Let me take you on a brief trip along the west side of Kingswells and show you her treasures. Kingswells House was built in 1666 and was owned by only 3 families in its first 300 years (until the 60s). They were the Jaffreys, the Edmonds (of Edmonds & Ledingham) and the Calderwoods. It is a charming house whose walls are 3ft thick and surrounded by ancient trees and has a large walled garden. It is an A listed building and Mr Gladstone mentioned one of the holly trees in a letter in 1870; the holly tree is still in the garden and looks extremely healthy. The WPR was originally planned to go about 50m in front of the house and most of the trees would have been sacrificed leaving the house without protection. The noise at Ardene House Veterinary Hospital would be considerable as well as the air pollution. The planners agreed to alter the route to the east side of the house, coming very close to the Home Farm. Before it gets to the A944, a vast carbuncle is planned - a flyover over the A944 &endash;less than 100m away from Kingswells House! There will be a roundabout under the flyover, opening on to 4 slip roads. The noise from the A944 dual carriageway is considerable now, but add a 4-lane highway at 90degrees angle, an enormous junction, followed by a very steep hill to the southeast and you have purgatory! BUT the land to the east of Kingswells House has been discovered to be a very deep bog! So what now?

North of Kingswells House is Kingswells Home Farm. It is right in the way of the New Preferred Route so it has to go! The Broad Dyke lies at 90 degrees angle to the route. It is one of the main features of the countryside and can easily be seen from a plane. It is a "National Monument". It is a consumption dyke, which means that the stones were 'consumed' by it. They were picked up from the fields every time the land was ploughed. "It is the greatest dyke of its kind" - I quote - and is 500yds long, 30ft wide and 6ft high; it was built more than 200 years ago. Down the centre of the dyke, Dr Edmonds himself constructed a walkway of flat stones so the people could walk to Aberdeen from Westhills avoiding the mud and keeping their dresses clean. There are 2 breaks in the Dyke where the cattle could get water, and beautifully constructed steps lead down into these gaps and up the other side. Being a "National Monument" it may not be damaged and so another great flyover was planned! However, Historic Scotland has said "NO" to that and they must go round the end. At the end however there is an ancient wood. These are now quite rare and Woodland Trust are trying to save as many as possible. It is unlikely that this would be important enough to change the route of the WPR but it is certainly one of the Kingswells' Treasures and it would be sad to see it cut down.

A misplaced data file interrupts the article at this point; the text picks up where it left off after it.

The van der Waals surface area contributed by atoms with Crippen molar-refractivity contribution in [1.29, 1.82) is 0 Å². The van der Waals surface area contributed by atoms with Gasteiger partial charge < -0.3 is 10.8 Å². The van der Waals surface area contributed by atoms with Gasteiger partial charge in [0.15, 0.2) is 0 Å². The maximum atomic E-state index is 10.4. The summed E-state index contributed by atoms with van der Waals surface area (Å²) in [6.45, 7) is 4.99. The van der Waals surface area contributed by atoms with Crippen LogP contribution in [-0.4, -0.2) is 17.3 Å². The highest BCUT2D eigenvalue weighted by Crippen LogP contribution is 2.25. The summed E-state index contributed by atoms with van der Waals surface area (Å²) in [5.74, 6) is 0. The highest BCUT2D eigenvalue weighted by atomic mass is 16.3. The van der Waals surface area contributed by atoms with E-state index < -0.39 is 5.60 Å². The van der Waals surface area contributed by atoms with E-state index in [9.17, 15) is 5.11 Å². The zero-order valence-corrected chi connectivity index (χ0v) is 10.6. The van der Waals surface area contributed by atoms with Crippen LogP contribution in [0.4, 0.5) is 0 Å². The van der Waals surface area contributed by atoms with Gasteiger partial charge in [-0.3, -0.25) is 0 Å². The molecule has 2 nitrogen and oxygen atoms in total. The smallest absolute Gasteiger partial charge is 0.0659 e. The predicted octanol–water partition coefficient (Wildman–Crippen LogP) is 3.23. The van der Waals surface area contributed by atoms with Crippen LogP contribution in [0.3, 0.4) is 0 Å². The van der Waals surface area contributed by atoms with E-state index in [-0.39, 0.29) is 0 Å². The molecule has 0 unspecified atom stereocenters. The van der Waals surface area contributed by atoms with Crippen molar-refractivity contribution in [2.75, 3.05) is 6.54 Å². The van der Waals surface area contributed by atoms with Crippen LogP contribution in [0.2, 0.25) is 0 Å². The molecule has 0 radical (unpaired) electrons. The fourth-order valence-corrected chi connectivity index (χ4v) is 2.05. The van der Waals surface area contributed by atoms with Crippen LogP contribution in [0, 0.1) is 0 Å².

So the new preferred route now has to curve round into Mr David Reid's fields by going round the west end of the Broad Dyke. But Mr Reid's Denburn Livery Stables, which are only a few years old and are planned to extend with a new house and office block, are in the way. Fifty or more horses are stabled there and there is a big indoor school and a sand ménage. They will have to go! Mr Reid was awarded a grant by ACC to start this business because horses are popular in the area and providing exercise, sport and jobs for a lot of trades. This venture has been very successful but it will have to go.